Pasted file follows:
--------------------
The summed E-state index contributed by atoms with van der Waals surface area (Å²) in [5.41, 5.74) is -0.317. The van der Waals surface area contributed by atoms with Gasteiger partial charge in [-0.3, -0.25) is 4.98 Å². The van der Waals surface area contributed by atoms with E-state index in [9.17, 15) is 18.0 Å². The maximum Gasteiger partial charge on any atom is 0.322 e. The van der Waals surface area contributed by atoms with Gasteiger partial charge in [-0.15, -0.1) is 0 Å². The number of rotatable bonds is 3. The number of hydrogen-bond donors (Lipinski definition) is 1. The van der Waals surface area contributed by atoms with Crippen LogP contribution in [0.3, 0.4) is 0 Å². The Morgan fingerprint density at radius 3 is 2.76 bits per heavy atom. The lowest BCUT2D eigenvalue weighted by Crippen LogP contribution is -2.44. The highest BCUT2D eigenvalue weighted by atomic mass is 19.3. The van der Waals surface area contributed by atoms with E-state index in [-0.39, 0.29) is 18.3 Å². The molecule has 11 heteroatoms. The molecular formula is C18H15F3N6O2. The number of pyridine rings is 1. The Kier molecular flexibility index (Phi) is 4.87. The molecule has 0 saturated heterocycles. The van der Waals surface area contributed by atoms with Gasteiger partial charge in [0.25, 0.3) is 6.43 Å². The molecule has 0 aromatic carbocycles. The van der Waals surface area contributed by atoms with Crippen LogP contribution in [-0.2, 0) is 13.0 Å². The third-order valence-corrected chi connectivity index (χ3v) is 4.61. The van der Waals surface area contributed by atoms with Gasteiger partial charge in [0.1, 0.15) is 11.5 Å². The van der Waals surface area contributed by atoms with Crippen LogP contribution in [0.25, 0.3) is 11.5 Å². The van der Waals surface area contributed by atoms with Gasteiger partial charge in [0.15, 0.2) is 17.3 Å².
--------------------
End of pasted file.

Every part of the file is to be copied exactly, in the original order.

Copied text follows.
The summed E-state index contributed by atoms with van der Waals surface area (Å²) in [5.41, 5.74) is -0.317. The van der Waals surface area contributed by atoms with Gasteiger partial charge in [-0.3, -0.25) is 4.98 Å². The van der Waals surface area contributed by atoms with E-state index in [9.17, 15) is 18.0 Å². The maximum Gasteiger partial charge on any atom is 0.322 e. The van der Waals surface area contributed by atoms with Gasteiger partial charge in [-0.15, -0.1) is 0 Å². The number of rotatable bonds is 3. The number of hydrogen-bond donors (Lipinski definition) is 1. The van der Waals surface area contributed by atoms with Crippen LogP contribution in [0.3, 0.4) is 0 Å². The Morgan fingerprint density at radius 3 is 2.76 bits per heavy atom. The lowest BCUT2D eigenvalue weighted by Crippen LogP contribution is -2.44. The highest BCUT2D eigenvalue weighted by atomic mass is 19.3. The van der Waals surface area contributed by atoms with E-state index in [-0.39, 0.29) is 18.3 Å². The molecule has 11 heteroatoms. The molecular formula is C18H15F3N6O2. The number of pyridine rings is 1. The Kier molecular flexibility index (Phi) is 4.87. The molecule has 0 saturated heterocycles. The van der Waals surface area contributed by atoms with Gasteiger partial charge in [0.25, 0.3) is 6.43 Å². The molecule has 0 aromatic carbocycles. The van der Waals surface area contributed by atoms with Crippen LogP contribution in [-0.2, 0) is 13.0 Å². The third-order valence-corrected chi connectivity index (χ3v) is 4.61. The van der Waals surface area contributed by atoms with Gasteiger partial charge in [0.1, 0.15) is 11.5 Å². The van der Waals surface area contributed by atoms with Crippen LogP contribution in [0.25, 0.3) is 11.5 Å². The van der Waals surface area contributed by atoms with Gasteiger partial charge in [0.15, 0.2) is 17.3 Å².